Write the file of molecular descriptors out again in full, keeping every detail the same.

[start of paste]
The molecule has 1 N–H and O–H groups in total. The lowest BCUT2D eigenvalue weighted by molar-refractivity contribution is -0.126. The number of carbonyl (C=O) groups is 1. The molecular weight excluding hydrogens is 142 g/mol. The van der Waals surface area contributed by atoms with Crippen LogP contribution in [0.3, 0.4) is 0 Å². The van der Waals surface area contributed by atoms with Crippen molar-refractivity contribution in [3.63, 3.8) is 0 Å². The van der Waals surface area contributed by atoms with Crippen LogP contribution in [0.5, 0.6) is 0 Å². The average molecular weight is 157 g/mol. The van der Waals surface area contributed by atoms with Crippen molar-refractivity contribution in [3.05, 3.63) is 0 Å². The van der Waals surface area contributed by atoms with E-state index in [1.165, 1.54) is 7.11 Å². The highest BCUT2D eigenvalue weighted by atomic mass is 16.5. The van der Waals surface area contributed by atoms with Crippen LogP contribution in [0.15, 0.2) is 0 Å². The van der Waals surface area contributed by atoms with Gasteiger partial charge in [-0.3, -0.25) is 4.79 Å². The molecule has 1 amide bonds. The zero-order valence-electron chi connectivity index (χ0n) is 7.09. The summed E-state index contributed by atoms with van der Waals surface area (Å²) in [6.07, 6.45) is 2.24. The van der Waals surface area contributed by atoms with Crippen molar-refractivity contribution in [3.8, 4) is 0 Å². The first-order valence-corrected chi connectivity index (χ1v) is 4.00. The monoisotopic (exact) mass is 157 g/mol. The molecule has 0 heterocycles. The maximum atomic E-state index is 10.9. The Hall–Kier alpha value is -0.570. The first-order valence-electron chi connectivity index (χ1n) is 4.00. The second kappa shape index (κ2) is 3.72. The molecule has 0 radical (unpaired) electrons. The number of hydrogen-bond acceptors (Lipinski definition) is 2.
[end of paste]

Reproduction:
The molecule has 1 N–H and O–H groups in total. The lowest BCUT2D eigenvalue weighted by molar-refractivity contribution is -0.126. The number of carbonyl (C=O) groups is 1. The molecular weight excluding hydrogens is 142 g/mol. The van der Waals surface area contributed by atoms with Crippen LogP contribution in [0.3, 0.4) is 0 Å². The van der Waals surface area contributed by atoms with Crippen molar-refractivity contribution in [3.63, 3.8) is 0 Å². The van der Waals surface area contributed by atoms with Crippen LogP contribution in [0.5, 0.6) is 0 Å². The average molecular weight is 157 g/mol. The van der Waals surface area contributed by atoms with Crippen molar-refractivity contribution in [3.05, 3.63) is 0 Å². The van der Waals surface area contributed by atoms with E-state index in [1.165, 1.54) is 7.11 Å². The highest BCUT2D eigenvalue weighted by atomic mass is 16.5. The van der Waals surface area contributed by atoms with Crippen LogP contribution in [0.15, 0.2) is 0 Å². The van der Waals surface area contributed by atoms with Gasteiger partial charge in [-0.3, -0.25) is 4.79 Å². The molecule has 1 amide bonds. The zero-order valence-electron chi connectivity index (χ0n) is 7.09. The summed E-state index contributed by atoms with van der Waals surface area (Å²) in [6.07, 6.45) is 2.24. The van der Waals surface area contributed by atoms with Crippen molar-refractivity contribution in [3.8, 4) is 0 Å². The first-order valence-corrected chi connectivity index (χ1v) is 4.00. The monoisotopic (exact) mass is 157 g/mol. The molecule has 0 heterocycles. The maximum atomic E-state index is 10.9. The Hall–Kier alpha value is -0.570. The first-order valence-electron chi connectivity index (χ1n) is 4.00. The second kappa shape index (κ2) is 3.72. The molecule has 0 radical (unpaired) electrons. The number of hydrogen-bond acceptors (Lipinski definition) is 2.